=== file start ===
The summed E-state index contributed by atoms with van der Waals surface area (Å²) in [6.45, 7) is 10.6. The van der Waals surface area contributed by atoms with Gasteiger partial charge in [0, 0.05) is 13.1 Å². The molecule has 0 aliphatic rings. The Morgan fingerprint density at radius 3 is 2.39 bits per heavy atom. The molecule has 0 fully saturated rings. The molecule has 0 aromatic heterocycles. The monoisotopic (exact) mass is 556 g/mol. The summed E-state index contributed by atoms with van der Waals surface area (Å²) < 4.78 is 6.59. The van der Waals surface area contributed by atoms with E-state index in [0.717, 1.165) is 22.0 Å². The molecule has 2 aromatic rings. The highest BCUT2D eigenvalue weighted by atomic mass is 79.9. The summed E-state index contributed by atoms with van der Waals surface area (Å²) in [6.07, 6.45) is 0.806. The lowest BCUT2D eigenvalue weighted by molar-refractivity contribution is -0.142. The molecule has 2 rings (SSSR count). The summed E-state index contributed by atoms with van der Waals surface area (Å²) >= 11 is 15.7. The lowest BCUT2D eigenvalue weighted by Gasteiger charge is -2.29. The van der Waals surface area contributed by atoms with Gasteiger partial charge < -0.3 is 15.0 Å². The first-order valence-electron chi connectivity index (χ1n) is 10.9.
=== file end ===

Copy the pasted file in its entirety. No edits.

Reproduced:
The summed E-state index contributed by atoms with van der Waals surface area (Å²) in [6.45, 7) is 10.6. The van der Waals surface area contributed by atoms with Gasteiger partial charge in [0, 0.05) is 13.1 Å². The molecule has 0 aliphatic rings. The Morgan fingerprint density at radius 3 is 2.39 bits per heavy atom. The molecule has 0 fully saturated rings. The molecule has 0 aromatic heterocycles. The monoisotopic (exact) mass is 556 g/mol. The summed E-state index contributed by atoms with van der Waals surface area (Å²) < 4.78 is 6.59. The van der Waals surface area contributed by atoms with E-state index in [0.717, 1.165) is 22.0 Å². The molecule has 2 aromatic rings. The highest BCUT2D eigenvalue weighted by atomic mass is 79.9. The summed E-state index contributed by atoms with van der Waals surface area (Å²) in [6.07, 6.45) is 0.806. The lowest BCUT2D eigenvalue weighted by molar-refractivity contribution is -0.142. The molecule has 2 rings (SSSR count). The summed E-state index contributed by atoms with van der Waals surface area (Å²) >= 11 is 15.7. The lowest BCUT2D eigenvalue weighted by Gasteiger charge is -2.29. The van der Waals surface area contributed by atoms with Gasteiger partial charge < -0.3 is 15.0 Å². The first-order valence-electron chi connectivity index (χ1n) is 10.9.